In 1948, Jess Collins—later known to the art world simply as "Jess"—dreamed that a nuclear holocaust would decimate the earth in 1975. It made sense that this particular doomsday scenario would haunt his subconscious: As a radiochemist, Jess had been drafted into the Army to contribute to the Manhattan Project and later worked in plutonium production for General Electric. But this dream propelled him to redirect his spiritual and intellectual investigations, using art as his laboratory. In his words, he sought "an antidote to the scientific method." Shortly after his dream, he moved to San Francisco, studied art at Cal Berkeley and the California School of Fine Arts, and met his partner Robert Duncan, the Beat poet with whom he would collaborate for the next four decades.
Jess' practice was immersive. On the one hand, it was firmly rooted in the very real and often banal stuff of daily life. He repurposed thrift store paintings, looted magazines and used books for the images in his collages, and let his real life friendships—with Duncan or the poets Jack Spicer and Denise Levertov—forge his artistic partnerships. But his work also strove for the fantastical, whether drawing inspiration from the fairy tales of Lewis Carroll, Mayan folklore, or the transcendent language of James Joyce. One senses, walking through the stuffed survey Jess: To and From the Printed Page, currently on display at Reed's Cooley Gallery, that Jess (who died in 2004) made art to distance himself from the world as much as to ground himself in it.
In fact, his work seemed to operate on its own esoteric logic, underscoring how personal his relationship to his work must have been. Jess even concocted a vocabulary for his creations: His meticulous and labor-intensive collages were known as "paste-ups," while his readymade sculptures were dubbed "necro-facts" or "dead artifacts." His idiosyncratic christening of his work suggests a style so singular that it requires a suitably unique name.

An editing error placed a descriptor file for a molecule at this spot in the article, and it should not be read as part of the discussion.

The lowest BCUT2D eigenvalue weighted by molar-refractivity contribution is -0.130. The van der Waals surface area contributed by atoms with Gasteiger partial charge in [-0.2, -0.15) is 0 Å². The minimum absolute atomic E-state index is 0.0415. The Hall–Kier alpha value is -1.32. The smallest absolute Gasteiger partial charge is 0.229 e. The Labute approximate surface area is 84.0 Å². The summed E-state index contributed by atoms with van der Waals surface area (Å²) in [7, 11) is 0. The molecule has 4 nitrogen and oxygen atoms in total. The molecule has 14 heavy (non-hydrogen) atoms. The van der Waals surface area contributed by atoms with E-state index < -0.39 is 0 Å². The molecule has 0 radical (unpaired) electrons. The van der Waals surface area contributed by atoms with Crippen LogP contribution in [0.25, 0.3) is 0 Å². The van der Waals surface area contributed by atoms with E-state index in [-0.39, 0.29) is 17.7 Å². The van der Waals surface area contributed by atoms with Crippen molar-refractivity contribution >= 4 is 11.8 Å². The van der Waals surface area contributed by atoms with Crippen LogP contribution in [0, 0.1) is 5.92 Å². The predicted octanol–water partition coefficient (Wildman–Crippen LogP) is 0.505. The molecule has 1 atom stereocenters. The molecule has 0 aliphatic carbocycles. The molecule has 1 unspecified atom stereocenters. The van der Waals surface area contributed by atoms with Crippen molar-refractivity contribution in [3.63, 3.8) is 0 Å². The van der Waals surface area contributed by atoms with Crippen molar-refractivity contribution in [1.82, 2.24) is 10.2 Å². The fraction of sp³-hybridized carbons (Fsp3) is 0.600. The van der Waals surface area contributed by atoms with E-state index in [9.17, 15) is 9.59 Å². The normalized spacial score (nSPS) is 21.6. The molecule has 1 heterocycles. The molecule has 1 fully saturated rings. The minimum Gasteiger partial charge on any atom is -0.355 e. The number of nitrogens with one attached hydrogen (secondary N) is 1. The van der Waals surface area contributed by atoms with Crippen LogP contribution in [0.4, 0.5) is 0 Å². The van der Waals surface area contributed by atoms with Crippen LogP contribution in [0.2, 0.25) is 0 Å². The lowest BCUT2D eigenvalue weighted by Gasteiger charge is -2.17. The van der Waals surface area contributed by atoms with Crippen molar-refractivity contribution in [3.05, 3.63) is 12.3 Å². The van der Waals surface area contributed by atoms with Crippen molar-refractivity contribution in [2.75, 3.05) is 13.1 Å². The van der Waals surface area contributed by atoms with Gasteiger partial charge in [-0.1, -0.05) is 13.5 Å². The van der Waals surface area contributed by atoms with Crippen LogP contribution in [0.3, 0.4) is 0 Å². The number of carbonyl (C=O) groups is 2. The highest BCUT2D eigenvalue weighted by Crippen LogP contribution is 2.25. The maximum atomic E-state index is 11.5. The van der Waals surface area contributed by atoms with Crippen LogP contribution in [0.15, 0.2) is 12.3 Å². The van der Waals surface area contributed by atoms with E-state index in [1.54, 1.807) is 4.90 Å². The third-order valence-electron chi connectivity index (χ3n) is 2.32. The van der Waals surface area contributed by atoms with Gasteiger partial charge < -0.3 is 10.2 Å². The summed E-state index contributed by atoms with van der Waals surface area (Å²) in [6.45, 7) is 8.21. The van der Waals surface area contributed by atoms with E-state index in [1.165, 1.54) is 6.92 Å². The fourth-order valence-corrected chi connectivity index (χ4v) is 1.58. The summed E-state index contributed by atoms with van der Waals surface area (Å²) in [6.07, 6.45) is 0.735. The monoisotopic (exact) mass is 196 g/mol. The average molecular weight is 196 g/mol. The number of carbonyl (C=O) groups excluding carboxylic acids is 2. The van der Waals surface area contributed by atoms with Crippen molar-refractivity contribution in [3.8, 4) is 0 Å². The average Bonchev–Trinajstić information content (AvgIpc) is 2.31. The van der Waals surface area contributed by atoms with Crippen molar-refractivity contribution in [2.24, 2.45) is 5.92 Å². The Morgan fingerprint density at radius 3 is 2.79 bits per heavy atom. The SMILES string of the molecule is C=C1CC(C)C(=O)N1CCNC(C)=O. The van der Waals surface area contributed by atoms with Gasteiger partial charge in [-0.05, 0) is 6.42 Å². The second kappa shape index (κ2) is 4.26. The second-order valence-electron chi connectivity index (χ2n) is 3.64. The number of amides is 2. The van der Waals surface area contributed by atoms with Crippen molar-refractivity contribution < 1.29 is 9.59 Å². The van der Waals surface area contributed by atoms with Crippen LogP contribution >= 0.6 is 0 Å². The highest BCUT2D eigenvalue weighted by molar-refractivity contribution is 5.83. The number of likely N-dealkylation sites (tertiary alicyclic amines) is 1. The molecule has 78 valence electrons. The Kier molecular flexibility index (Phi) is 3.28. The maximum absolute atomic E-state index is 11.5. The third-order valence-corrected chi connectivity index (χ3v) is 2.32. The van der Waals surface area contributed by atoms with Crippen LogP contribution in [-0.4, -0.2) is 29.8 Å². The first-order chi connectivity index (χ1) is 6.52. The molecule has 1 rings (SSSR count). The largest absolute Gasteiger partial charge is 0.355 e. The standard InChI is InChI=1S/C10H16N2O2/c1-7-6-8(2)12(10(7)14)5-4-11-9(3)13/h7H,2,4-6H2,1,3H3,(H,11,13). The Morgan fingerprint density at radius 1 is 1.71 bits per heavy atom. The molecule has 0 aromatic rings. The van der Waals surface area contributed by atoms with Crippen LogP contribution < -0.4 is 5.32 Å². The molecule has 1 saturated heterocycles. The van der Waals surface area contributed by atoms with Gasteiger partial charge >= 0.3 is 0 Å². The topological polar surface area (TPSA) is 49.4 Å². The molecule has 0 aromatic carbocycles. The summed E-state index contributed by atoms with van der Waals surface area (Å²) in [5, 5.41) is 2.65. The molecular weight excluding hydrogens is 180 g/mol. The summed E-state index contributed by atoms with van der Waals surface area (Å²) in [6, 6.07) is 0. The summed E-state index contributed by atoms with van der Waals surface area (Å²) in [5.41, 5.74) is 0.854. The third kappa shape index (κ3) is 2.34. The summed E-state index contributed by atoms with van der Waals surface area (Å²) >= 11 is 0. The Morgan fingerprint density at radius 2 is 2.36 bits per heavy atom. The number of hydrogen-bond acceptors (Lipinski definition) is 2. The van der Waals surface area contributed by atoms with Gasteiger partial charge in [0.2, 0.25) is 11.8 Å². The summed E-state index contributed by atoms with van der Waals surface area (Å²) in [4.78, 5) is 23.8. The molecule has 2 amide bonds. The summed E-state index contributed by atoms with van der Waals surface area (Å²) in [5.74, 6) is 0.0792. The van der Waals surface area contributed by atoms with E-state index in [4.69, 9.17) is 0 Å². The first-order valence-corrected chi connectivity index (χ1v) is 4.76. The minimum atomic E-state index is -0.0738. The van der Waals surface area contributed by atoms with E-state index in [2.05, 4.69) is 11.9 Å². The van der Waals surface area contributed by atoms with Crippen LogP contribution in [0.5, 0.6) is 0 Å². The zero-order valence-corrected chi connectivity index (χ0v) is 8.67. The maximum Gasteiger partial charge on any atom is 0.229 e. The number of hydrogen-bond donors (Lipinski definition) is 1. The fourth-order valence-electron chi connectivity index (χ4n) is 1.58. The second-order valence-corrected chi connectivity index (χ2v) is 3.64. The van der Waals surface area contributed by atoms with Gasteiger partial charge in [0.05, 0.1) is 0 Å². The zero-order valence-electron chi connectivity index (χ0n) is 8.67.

Jess never maintained allegiance to any particular strategy or media. His paintings veered from the somewhat derivative abstractions of his early years to the borrowed imagery of his so-called "translations," in which found images were recreated and recast as monumental piles of inches-deep oils. In comparison, his collage work eschewed the drama of texture and depth for a profound flatness and obsessive attention to composition. Equally important is the fact that Jess' ambitions cast such a wide net, to include sculpture, book arts, and poems (which are continually broadcast in the gallery). Hearing his delight as he recites sensuous non sequiturs reminds just how playful, celebratory, and intellectually rigorous art can be.